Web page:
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If you have any type of knowledge about your credit, it’s very likely you’ve heard of credit scores. Your credit is so important, we’d imagine that nearly everyone is aware of the term “credit score.”
If you’re a little more experienced in credit, you’ve probably heard of a FICO score also.
Even if you’ve heard about credit scores and FICO scores, many people don’t know what the two mean, how they are similar and how they differ. Either way, we’re going to fill you in on everything you need to know.
Determining Credit Scores
FICO is the most widely used credit scoring system used by lenders. Credit scores that you get can be generated using a FICO® scoring model but it may also be other credit scoring models.
While FICO is the top credit scoring system, there are many companies that use scoring models to determine credit scores.
The top two credit-scoring models here in the U.S. are FICO and VantageScore.
Both FICO and VantageScore evaluate many of the same credit factors when looking at your credit reports and calculating the appropriate scores.
Your credit scores can vary a lot depending on the exact scoring model lenders are using and which consumer credit bureau report (Equifax, Experian, TransUnion) the scoring model is using information from.
What You Should Know About FICO
Since FICO is the top credit scoring system, it makes sense to understand how it works and what they look for when determining your FICO score. FICO, also known by Fair Isaac Corporation, was first established in 1989.
FICO quickly became one of the top credit scoring models and lenders began to prefer them over other models.
Today, FICO claims that more than 90 percent of the top lenders use FICO scores.
While this base scoring model is very popular, FICO also has industry specific scoring models, these are used by lenders for mortgages, credit cards and auto loans.
Since there’s a number of different credit scoring companies, it can be difficult to know exactly which scoring model they’ll use.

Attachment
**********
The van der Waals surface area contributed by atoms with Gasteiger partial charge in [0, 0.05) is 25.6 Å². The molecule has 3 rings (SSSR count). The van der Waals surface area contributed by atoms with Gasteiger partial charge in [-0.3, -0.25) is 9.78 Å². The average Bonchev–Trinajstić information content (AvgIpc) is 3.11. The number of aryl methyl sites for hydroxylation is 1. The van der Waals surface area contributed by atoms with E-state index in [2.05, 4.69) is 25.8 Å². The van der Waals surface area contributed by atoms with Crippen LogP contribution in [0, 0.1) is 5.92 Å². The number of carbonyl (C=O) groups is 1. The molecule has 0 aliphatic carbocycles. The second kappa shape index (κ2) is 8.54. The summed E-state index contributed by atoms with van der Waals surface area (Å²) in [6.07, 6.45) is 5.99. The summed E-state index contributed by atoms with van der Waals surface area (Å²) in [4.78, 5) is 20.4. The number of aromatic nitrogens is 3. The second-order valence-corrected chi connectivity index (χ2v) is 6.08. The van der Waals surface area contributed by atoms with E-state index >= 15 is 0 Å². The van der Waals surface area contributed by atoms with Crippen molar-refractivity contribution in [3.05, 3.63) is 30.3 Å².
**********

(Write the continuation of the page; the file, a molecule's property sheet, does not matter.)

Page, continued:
Why FICO is widely known as the most common model, that doesn’t mean all lenders use FICO scoring. This is something you want to keep top of mind if you’re trying to get an auto loan, credit card or apply for a mortgage.
Be sure to ask the lender what scoring model they use so you’ll know.
With the FICO base scoring model, scores are given in a range from 300-850.
FICO even tells you how their scoring system works. Here’s the 5 core factors that will make up your FICO score.
- Payment History - 35 percent
- Amounts Owed - 30 percent
- Credit History Length - 15 percent
- New Credit - 10 percent
- Credit Mix - 10 percent
The base scoring model for FICO is FICO Score 8. This is how they define credit scores.
- Exceptional Credit - 800-850
- Very Good Credit - 740-799
- Good Credit - 670-739
- Fair Credit - 580-669
- Poor Credit - 350-579
Now, industry specific FICO scores, which include FICO Bankcard Score 8 and FICO Auto Score 8 have a broader range of 250-900.
These specific scores are accounted based on your specific credit types.
Another Popular Credit Scoring Model Is VantageScore
While FICO may reign supreme in the credit scoring world, there is another giant in the space, it’s called VantageScore.
VantageScore was founded in 2006 as a joint venture of the 3 major credit bureaus, Experian, Equifax and Transunion. There are 4 VantageScore models, the latest model has scores ranging from 300 to 850.
In order to get your credit scores from FICO, you’ll need to have at least one account opened for 6 months or longer, or have one account reported to the major credit bureaus within the previous 6 months.
On the other hand, VantageScore may be able to offer more people credit by using only one month of credit history and one reported account in the last 24 months.
Just like FICO, VantageScore builds their credit scores off specific factors. Those factors are;
- Payment History: extremely influential
- Age and Type of Credit: highly influential
- Credit Utilization Ratio: highly influential
- Total Balances and Debt: moderately influential
- Recent Credit Behavior and Inquiries: less influential
- Available Credit: less influential
As you can see, these factors are very similar to those of FICO. Now, what about credit score ranges for VantageScore 3.0?
This is the model that Credit Karma uses to pull Transunion and Equifax credit reports. If you’ve signed up for a Credit Karma account, this is how they calculate your credit scores.
Those scores are as follows;
- Excellent: 750 to 850
- Good: 700 to 749
- Fair: 640 to 699
- Needs work: 300 to 639
The 3 Major Credit Bureaus Provide Credit Scores Too
Besides getting credit scores from FICO and VantageScore, you can also get credit scores from each one of the 3 national consumer credit bureaus.
This includes Equifax, Experian and Transunion.
Since many lenders usually don’t use these scores for credit decisions, they’re often called “educational scores” or “guidance scores” to give you a general idea of where you stand with your credit.
This is why we recommend getting signed up to FICO and VantageScore if you need to monitor your credit on a regular basis.